We opened Shitheads last night by Douglas Williams. It’s the story of a bike shop in a rapidly gentrifying neighborhood. It’s the story of old friends and new friends and the vocabulary, the camaraderie and the common space they share. And it’s the story of what and how the soul of a place is defined.
Much like the characters in the story, the cast (Akeem Davis, David Pica, Harry Watermeier and myself) have developed quite the rapport - in-jokes and gentle jabs and general ball-bustery. Director Kevin Glaccum has gamely allowed this and even pitched in with the highest levels of shade. It’s been a joy.
Especially for this actress - about to hit age 38 and having taken a hiatus from being on stage for almost 15 months. It was not by choice. That’s the life of an actor - and 2016 was a banner year for me in that I was not working because I was not cast in anything. I did readings and workshops and I am very grateful for them but nonetheless, stepping out on stage again these past few days has felt exhilarating and terrifying. Have some rust to scrape off.
But here is the strange part - I was more open to my instincts and impulses than ever before. While in rehearsal, I was able to see things in a new way, articulate moments more clearly and be a contributor in a very collaborative process. I never felt like the rusty wheel in the room. (Full disclosure: no one was).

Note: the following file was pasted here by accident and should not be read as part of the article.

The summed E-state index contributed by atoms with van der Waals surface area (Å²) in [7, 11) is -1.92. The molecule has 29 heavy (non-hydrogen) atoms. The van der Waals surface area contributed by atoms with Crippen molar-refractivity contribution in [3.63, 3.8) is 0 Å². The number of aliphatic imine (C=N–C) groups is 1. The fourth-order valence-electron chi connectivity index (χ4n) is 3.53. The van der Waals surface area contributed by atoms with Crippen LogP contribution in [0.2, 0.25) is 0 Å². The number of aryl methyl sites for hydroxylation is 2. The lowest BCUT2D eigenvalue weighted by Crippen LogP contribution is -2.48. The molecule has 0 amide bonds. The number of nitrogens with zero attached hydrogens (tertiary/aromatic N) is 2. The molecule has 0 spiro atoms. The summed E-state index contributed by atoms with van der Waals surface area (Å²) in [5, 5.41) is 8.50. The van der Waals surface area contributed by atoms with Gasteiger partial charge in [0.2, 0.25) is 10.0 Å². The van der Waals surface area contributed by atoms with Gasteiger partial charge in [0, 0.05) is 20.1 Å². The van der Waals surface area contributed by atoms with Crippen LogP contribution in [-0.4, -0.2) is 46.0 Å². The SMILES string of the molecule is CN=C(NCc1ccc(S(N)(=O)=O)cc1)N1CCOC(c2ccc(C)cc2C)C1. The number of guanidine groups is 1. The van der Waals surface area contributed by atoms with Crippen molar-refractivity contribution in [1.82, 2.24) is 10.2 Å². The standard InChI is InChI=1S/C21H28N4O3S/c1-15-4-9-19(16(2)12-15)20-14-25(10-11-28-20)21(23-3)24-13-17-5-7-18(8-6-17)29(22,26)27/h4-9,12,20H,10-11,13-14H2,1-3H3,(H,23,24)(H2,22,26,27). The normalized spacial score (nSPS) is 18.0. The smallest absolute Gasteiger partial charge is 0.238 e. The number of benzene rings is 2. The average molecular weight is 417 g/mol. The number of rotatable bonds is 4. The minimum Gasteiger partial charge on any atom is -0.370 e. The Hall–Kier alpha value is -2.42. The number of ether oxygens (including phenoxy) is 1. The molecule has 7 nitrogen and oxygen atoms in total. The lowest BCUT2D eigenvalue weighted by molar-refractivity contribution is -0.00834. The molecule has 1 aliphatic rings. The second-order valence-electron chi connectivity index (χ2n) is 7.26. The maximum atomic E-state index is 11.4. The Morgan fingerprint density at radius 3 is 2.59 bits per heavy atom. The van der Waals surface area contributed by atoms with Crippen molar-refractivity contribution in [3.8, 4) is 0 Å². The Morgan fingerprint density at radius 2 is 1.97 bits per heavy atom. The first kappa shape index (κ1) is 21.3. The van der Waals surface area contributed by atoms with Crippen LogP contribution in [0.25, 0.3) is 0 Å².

The odd thing about being in the theater so long and then having a dry spell is the realization that my craft is there, I’m more confident than I have ever been in my abilities and instincts. The 28-year old Charlotte didn’t have those skills or that amount of confidence. And yet, sometimes my brain and body fail me. I’ve had moments of losing lines that I’ve never lost before, as well as interesting prop moments. I’m not sure if I can chalk it up to fatigue, mommy brain (I have a busy 5-year old), my older brain, or the rust that has settled in over 15 months of “rest.”
Whatever the cause(s), I’m happy to report we opened the show without much ‘fanfare’ from my amygdala last night. She cooperated. I realize I have to do more work than I did before to keep her in line but it’s worth it when the moments land, the characters simply speak and react in real time and we tell Doug’s wonderful story.
I am also grateful to Doug for writing the character of Izzy. He could’ve written some bright young thing role but he chose to create a woman who’d seen it all and was trying to change it (all the time peppering her speech and mannerisms with a healthy amount of tom-fuckery). These roles don’t come along very often. Such roles are to be encouraged and lord knows, their stories should be told.
So - now we run - or should I say ride - this story until March 12. Join us.